As a country in Southern Africa, it is required to have primary exports of conflict diamonds, hunting trophies of the critically endangered, grain, cattle and breaking news of farm attacks. Despite its agricultural sector, Namibia must import a sizable portion of its food supply from neighbouring nations. This is because grain and beef alone, generally fail the recommended "5 a day" health standard. Imported foods cover those that cannot be grown locally due to poor soil quality and lack of moisture.
But its not all blood money, animal cruelty and race wars; its economy is further assisted by the extraction of Uranium, Lead and other heavy metals and allowing baby boomers to view zebras, lions and malnourished children from a safe distance.
Once upon a time, the entire Sourthern region of Africa was populated by small tribes of hunter gatherer people called the Khoisan. The Khoisan inhabited this region for over 40,000 or 70,000 or even 200,000 years, depending on how much the historian you ask wishes to flex. This lifestyle of hunting for their own food, having a camp out every night and developing skin more leathery than... well, actual leather was enjoyed by them and didn't damage the ecosystem either. All was well!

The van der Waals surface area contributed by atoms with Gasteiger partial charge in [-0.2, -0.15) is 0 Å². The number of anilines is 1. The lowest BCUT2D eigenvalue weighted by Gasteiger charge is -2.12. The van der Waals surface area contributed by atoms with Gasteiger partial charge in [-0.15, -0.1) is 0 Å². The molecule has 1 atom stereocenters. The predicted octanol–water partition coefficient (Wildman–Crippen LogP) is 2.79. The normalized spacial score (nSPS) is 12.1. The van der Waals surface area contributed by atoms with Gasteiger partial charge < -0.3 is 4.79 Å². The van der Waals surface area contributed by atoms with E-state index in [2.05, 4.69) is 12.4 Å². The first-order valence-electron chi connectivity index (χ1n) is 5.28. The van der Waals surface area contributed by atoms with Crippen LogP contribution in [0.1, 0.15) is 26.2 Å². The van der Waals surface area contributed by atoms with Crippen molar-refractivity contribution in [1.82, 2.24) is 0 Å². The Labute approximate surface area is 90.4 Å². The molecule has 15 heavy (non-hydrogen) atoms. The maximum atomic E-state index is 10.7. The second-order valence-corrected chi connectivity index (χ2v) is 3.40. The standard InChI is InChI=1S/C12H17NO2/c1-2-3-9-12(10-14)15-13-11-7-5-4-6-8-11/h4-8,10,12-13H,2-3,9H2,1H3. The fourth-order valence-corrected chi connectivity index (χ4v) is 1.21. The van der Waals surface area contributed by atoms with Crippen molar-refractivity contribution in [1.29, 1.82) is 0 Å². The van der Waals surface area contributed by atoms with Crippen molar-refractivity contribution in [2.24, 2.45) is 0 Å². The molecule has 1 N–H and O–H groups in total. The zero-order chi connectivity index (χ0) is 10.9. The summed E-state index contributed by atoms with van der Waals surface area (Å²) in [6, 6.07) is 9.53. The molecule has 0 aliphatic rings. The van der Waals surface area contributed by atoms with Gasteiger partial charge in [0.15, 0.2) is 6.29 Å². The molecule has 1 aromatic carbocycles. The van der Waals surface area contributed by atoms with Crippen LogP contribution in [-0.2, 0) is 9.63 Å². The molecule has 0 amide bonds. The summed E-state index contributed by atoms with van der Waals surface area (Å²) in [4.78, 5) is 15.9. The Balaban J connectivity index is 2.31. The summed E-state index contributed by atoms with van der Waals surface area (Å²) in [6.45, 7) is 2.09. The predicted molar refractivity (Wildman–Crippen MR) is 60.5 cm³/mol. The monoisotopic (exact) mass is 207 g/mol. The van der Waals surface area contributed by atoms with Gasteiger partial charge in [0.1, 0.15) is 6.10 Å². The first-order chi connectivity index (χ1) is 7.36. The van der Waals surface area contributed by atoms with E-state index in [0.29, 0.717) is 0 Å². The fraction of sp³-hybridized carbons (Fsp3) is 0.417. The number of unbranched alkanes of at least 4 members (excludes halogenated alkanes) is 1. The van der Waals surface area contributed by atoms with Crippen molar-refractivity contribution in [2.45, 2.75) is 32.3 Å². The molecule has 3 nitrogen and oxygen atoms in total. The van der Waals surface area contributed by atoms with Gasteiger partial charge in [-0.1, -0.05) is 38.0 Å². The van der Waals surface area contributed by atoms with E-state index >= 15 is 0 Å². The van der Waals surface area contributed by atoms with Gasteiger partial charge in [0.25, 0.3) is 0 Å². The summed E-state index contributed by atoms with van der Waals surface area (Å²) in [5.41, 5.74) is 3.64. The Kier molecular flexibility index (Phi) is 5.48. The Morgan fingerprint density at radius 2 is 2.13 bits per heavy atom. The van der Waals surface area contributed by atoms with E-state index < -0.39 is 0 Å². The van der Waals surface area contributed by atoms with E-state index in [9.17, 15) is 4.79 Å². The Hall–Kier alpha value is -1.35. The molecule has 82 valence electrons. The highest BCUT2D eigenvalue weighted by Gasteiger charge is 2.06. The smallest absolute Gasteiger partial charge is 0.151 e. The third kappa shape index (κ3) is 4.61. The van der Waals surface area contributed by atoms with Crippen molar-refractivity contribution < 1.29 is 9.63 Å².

After the white man moved out, the de Beer's corperation moved in to fill the power vacuum, which is just a polite way of saying "The white man moved in again". While the South Africans were merely cruel for the sake of cruelty, de Beer's has opted for the much easier to stomach "cruelty for the sake of profit". This new, lighter approach is great news if you're a diamond smuggler, de Beer's shareholder, black nationalist politican willing to turn a "blind eye" or gold digging housewife. But bad news for pretty much anyone else.
In conjunction with like minded companies, de Beer's engages in a childrens game with the Namibian people called "pretend democracy". This game comes with all the theatre and flare of the real thing such as election days, parliaments, media circuses and rioting. Just about everything except the democracy, its only pretend!
De Beer's is renowned for its political and philanthropic work throughout the region, deliverying much higher stands of living to people named Robert Mugabe and Jacob Zuma. This is through their socialist ideals of redistributing wealth from federal treasuries to Cayman Island "mystery accounts".